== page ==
Specifically, LIFT would require Even Start programs to base reading instruction on scientifically based research. As part of the National Reading Panel, the National Institute for Child Health and Human Development has conducted extensive research on the best way to teach children to read, and I believe it is of utmost importance for our literacy centers to make use of this data.
LIFT would also fund a research project to find the most effective way to improve literacy among parents and reading difficulties and to help parents use their new skills to support their children's redevelopment.
Finally, the LIFT act raises the quality of family literacy programs to allow States to use a portion of their Even Start dollars to provide expert training and technical assistance to Even Start providers and family literacy instructors.
We live in a Nation where both the volume and variety of written information are growing and where increasing numbers of citizens are expected to be able to read, understand, and use these materials.
Mr. Speaker, I commend the gentleman from Pennsylvania (Chairman GOODLING) for his leadership and wish him a long and enjoyable retirement.
Mr. ISAKSON. Mr. Speaker, I thank the gentleman from Pennsylvania (Mr. GOODLING) for yielding the time to me, and I associate myself with all the positive remarks that have been made about his service.
I would observe that in most cases in the twilight of a politician's career, they search desperately for a legacy that is a testimony to that which they have done. Some find it in an edifice or a building, some find it in a last minute grant.
But today we memorialize a legacy that walks all over America and is a tribute to the gentleman from Pennsylvania. It is young adults and children since 1988 who have learned together the fundamental key to success in life, which is the ability to read. This program supplies materials, sound fundamentals, and breaks the cycle and the stigma that is the biggest problem in adult literacy.
We have learned in education that an adult who otherwise would be stigmatized and not go to learn will relish the opportunity to learn with their child. That is the legacy of the gentleman from Pennsylvania (Mr. GOODLING) and today's increase in that legacy is a testimony to what he has done.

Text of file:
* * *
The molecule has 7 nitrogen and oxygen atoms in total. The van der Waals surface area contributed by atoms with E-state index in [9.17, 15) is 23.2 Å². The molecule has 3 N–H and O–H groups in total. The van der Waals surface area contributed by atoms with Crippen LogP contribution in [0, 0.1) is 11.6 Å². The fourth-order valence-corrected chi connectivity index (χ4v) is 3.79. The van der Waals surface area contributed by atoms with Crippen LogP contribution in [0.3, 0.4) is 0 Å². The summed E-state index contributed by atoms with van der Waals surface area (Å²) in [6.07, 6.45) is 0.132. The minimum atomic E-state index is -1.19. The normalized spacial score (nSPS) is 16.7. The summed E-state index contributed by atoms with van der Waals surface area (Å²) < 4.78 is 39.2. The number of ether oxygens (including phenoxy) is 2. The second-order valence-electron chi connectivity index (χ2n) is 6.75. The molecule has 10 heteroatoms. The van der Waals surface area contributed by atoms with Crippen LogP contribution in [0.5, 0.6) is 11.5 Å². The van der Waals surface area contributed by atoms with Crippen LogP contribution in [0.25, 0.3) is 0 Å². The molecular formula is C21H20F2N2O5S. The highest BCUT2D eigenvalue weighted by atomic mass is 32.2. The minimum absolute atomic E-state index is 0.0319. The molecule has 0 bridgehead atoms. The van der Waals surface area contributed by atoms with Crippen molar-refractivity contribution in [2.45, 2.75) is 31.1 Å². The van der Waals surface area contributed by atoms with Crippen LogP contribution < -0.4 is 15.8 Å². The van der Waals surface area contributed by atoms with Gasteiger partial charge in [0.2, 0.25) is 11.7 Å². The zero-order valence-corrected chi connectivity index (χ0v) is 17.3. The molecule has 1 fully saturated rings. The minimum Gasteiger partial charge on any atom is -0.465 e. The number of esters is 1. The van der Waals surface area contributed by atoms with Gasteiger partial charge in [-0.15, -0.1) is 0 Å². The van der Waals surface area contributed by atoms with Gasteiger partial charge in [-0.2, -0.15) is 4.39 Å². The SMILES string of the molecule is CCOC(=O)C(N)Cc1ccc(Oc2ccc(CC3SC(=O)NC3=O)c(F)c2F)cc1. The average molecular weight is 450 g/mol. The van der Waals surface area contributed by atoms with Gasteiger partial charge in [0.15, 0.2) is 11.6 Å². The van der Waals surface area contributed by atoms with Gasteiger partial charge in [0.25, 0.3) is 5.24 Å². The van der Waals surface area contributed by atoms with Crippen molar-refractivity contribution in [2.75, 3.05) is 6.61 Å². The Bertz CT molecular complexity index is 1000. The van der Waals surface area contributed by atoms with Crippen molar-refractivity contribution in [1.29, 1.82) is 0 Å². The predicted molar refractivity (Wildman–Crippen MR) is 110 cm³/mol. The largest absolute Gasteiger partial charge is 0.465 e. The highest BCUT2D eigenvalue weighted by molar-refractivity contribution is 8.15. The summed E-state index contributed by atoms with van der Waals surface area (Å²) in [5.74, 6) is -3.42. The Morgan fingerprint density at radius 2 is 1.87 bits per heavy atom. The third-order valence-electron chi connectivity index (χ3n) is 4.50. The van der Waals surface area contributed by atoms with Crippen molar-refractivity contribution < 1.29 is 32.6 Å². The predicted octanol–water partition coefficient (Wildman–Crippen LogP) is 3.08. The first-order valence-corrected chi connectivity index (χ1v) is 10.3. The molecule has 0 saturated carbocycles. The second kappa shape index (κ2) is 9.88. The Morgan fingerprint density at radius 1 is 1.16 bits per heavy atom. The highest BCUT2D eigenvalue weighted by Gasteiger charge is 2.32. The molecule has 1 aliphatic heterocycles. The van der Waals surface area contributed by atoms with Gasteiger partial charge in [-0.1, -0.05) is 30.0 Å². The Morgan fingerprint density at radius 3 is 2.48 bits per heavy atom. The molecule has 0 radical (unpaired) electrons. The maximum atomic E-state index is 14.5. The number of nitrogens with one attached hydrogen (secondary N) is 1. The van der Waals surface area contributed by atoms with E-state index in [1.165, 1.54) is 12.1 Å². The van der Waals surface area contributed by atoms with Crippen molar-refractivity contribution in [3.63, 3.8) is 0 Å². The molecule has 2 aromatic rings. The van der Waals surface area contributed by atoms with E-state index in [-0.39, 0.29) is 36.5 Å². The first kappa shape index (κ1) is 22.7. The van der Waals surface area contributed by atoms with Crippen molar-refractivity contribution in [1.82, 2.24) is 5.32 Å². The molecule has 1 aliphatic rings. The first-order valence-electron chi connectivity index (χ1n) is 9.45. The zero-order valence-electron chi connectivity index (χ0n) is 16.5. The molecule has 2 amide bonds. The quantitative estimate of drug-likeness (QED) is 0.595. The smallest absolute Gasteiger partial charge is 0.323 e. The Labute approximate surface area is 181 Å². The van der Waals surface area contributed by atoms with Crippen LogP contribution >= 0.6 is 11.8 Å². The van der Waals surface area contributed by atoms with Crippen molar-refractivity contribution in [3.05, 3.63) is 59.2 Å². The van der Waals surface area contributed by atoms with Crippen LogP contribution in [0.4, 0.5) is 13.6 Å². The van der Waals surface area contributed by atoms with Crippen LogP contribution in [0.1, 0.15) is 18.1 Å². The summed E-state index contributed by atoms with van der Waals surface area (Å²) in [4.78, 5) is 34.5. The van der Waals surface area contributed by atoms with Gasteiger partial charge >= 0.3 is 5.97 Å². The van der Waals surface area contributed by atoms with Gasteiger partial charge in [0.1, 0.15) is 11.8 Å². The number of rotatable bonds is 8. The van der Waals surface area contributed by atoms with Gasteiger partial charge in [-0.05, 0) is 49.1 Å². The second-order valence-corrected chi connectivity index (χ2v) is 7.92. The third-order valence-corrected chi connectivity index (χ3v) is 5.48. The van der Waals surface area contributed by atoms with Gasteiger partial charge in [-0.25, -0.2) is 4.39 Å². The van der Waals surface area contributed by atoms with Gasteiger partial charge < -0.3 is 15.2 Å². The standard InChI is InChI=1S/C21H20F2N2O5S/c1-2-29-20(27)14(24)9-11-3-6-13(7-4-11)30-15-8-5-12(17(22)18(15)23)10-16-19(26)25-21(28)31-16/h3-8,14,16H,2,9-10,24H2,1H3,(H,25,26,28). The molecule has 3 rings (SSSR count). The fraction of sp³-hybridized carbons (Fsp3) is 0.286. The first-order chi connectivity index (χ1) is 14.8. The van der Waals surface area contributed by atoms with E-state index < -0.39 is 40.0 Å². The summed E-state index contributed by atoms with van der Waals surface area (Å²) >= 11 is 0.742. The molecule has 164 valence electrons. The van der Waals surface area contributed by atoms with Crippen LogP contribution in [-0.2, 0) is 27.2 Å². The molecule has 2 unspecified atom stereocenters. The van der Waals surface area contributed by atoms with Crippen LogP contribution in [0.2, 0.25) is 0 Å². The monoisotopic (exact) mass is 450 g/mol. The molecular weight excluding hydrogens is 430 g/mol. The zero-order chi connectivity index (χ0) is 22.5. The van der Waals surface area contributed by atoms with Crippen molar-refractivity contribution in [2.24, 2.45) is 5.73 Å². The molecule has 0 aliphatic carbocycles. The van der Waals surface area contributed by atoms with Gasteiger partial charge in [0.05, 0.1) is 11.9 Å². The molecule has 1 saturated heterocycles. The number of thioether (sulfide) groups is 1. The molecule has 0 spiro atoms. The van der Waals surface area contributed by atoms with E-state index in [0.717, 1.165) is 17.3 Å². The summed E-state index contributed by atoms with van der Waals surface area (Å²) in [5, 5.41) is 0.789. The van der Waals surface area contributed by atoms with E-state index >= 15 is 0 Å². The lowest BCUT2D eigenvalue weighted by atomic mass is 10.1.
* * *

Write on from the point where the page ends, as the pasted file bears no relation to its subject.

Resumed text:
There are schools all over this country, but there is one in my State called Pitts Elementary, Mr. Chairman, 100 percent poverty, 100 percent free and reduced lunch in the middle of a public housing project. Because of Even Start and the materials, the techniques and using the resources of a community, in Pitts Elementary children without hope and hopeless parents learn to read.
The generational cycle of literacy can only be broken when the child and the parent learn together, thanks to the gentleman from Pennsylvania (Mr. GOODLING).
Mrs. McCARTHY on New York. Mr. Speaker, I have no additional speakers, and I reserve the balance of my time.
Mr. GOODLING. Mr. Speaker, I yield 1 1/2 minutes to the gentleman from Michigan (Mr. EHLERS), a very important member of the Committee on Education and the Workforce.
Mr. EHLERS. Mr. Speaker, I thank the gentleman from Pennsylvania (Mr. GOODLING) for yielding time to me.
Mr. Speaker, in the Congress all of us depend on each other in dealing with a multitude of issues that are before us. But without doubt, the gentleman from Pennsylvania (Chairman GOODLING) has been Mr. Education to this Congress for many years. All of us have upon one occasion or another gone to him for advice on how to deal with issues regarding education. And I appreciate his efforts here.
In regard to the bill, there are several points I wanted to mention that I think are outstanding. First of all, accountability. We have passed many, many different pieces of legislation dealing with education. Most of them have had very little accountability, most of them have not accomplished anything near what their potential was, and building accountability into this bill I think is essential.
The gentleman's step toward helping parents and children learn together is a stroke of genius, something we need very badly. But, again, it has to be accountable to make sure that it happens; but it can be a wonderful experience for both parents and child. The emphasis on research standards is important. Much of the research done in education today is superb; much of it, unfortunately, is not very good.